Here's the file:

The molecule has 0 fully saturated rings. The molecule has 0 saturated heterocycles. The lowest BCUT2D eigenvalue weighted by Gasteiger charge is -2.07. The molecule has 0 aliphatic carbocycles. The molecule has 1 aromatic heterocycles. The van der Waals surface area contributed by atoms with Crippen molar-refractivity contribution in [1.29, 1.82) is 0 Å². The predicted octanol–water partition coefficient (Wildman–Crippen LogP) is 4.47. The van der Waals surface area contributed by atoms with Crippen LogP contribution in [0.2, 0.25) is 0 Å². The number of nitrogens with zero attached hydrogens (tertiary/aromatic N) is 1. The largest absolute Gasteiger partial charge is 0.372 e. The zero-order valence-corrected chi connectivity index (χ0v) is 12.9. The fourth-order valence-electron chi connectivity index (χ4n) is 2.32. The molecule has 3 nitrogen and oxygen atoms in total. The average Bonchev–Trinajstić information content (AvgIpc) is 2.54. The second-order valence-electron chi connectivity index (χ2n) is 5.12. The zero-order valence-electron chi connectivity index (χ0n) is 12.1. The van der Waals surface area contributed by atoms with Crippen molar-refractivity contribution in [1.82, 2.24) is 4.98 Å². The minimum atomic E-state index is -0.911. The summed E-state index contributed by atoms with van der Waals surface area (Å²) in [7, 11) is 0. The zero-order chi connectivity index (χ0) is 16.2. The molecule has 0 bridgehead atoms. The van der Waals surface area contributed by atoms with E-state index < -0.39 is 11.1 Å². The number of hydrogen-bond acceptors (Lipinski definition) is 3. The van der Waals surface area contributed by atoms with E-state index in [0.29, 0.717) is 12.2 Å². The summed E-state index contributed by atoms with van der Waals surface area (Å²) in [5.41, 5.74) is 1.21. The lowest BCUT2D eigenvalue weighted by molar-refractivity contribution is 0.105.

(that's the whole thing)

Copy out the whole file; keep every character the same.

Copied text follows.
The molecule has 0 fully saturated rings. The molecule has 0 saturated heterocycles. The lowest BCUT2D eigenvalue weighted by Gasteiger charge is -2.07. The molecule has 0 aliphatic carbocycles. The molecule has 1 aromatic heterocycles. The van der Waals surface area contributed by atoms with Crippen molar-refractivity contribution in [1.29, 1.82) is 0 Å². The predicted octanol–water partition coefficient (Wildman–Crippen LogP) is 4.47. The van der Waals surface area contributed by atoms with Crippen LogP contribution in [0.2, 0.25) is 0 Å². The number of nitrogens with zero attached hydrogens (tertiary/aromatic N) is 1. The largest absolute Gasteiger partial charge is 0.372 e. The zero-order valence-corrected chi connectivity index (χ0v) is 12.9. The fourth-order valence-electron chi connectivity index (χ4n) is 2.32. The molecule has 3 nitrogen and oxygen atoms in total. The average Bonchev–Trinajstić information content (AvgIpc) is 2.54. The second-order valence-electron chi connectivity index (χ2n) is 5.12. The zero-order valence-electron chi connectivity index (χ0n) is 12.1. The van der Waals surface area contributed by atoms with Crippen molar-refractivity contribution in [1.82, 2.24) is 4.98 Å². The minimum atomic E-state index is -0.911. The summed E-state index contributed by atoms with van der Waals surface area (Å²) in [7, 11) is 0. The zero-order chi connectivity index (χ0) is 16.2. The molecule has 0 bridgehead atoms. The van der Waals surface area contributed by atoms with E-state index < -0.39 is 11.1 Å². The number of hydrogen-bond acceptors (Lipinski definition) is 3. The van der Waals surface area contributed by atoms with E-state index in [0.29, 0.717) is 12.2 Å². The summed E-state index contributed by atoms with van der Waals surface area (Å²) in [5.41, 5.74) is 1.21. The lowest BCUT2D eigenvalue weighted by molar-refractivity contribution is 0.105.